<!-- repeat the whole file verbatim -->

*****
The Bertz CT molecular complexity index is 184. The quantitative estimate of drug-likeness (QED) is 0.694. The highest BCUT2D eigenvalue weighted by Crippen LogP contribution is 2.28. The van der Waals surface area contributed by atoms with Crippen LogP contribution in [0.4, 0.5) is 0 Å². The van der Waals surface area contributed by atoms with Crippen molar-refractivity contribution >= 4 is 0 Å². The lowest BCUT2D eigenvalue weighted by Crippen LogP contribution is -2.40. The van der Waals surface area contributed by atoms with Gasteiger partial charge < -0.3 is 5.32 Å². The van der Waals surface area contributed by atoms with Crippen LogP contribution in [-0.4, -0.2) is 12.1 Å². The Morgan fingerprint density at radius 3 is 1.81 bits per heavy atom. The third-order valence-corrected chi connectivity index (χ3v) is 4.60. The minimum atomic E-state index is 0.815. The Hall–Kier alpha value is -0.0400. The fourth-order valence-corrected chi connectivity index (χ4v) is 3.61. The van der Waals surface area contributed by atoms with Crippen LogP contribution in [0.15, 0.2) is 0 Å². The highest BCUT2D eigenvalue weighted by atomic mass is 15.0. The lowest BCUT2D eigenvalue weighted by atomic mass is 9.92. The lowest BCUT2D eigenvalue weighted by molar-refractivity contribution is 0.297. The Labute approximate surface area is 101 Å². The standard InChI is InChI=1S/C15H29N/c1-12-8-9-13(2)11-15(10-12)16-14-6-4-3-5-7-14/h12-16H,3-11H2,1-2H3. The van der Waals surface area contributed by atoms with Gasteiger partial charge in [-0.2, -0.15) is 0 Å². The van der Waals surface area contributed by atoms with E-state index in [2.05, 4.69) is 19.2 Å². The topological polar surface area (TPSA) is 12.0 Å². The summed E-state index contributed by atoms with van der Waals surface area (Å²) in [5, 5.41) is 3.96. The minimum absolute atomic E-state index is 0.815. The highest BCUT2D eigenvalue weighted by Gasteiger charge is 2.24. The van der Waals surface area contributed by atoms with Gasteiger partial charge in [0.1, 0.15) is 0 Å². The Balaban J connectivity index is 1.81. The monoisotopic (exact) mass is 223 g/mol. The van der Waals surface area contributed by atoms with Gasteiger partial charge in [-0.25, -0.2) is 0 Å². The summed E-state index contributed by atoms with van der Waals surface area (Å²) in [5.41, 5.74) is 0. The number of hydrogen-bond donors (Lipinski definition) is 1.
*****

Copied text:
The Bertz CT molecular complexity index is 184. The quantitative estimate of drug-likeness (QED) is 0.694. The highest BCUT2D eigenvalue weighted by Crippen LogP contribution is 2.28. The van der Waals surface area contributed by atoms with Crippen LogP contribution in [0.4, 0.5) is 0 Å². The van der Waals surface area contributed by atoms with Crippen molar-refractivity contribution >= 4 is 0 Å². The lowest BCUT2D eigenvalue weighted by Crippen LogP contribution is -2.40. The van der Waals surface area contributed by atoms with Gasteiger partial charge < -0.3 is 5.32 Å². The van der Waals surface area contributed by atoms with Crippen LogP contribution in [-0.4, -0.2) is 12.1 Å². The Morgan fingerprint density at radius 3 is 1.81 bits per heavy atom. The third-order valence-corrected chi connectivity index (χ3v) is 4.60. The minimum atomic E-state index is 0.815. The Hall–Kier alpha value is -0.0400. The fourth-order valence-corrected chi connectivity index (χ4v) is 3.61. The van der Waals surface area contributed by atoms with Crippen LogP contribution in [0.15, 0.2) is 0 Å². The highest BCUT2D eigenvalue weighted by atomic mass is 15.0. The lowest BCUT2D eigenvalue weighted by atomic mass is 9.92. The lowest BCUT2D eigenvalue weighted by molar-refractivity contribution is 0.297. The Labute approximate surface area is 101 Å². The standard InChI is InChI=1S/C15H29N/c1-12-8-9-13(2)11-15(10-12)16-14-6-4-3-5-7-14/h12-16H,3-11H2,1-2H3. The van der Waals surface area contributed by atoms with Gasteiger partial charge in [-0.2, -0.15) is 0 Å². The van der Waals surface area contributed by atoms with E-state index in [2.05, 4.69) is 19.2 Å². The topological polar surface area (TPSA) is 12.0 Å². The summed E-state index contributed by atoms with van der Waals surface area (Å²) in [5, 5.41) is 3.96. The minimum absolute atomic E-state index is 0.815. The highest BCUT2D eigenvalue weighted by Gasteiger charge is 2.24. The van der Waals surface area contributed by atoms with Gasteiger partial charge in [0.1, 0.15) is 0 Å². The Balaban J connectivity index is 1.81. The monoisotopic (exact) mass is 223 g/mol. The van der Waals surface area contributed by atoms with Gasteiger partial charge in [-0.25, -0.2) is 0 Å². The summed E-state index contributed by atoms with van der Waals surface area (Å²) in [5.41, 5.74) is 0. The number of hydrogen-bond donors (Lipinski definition) is 1.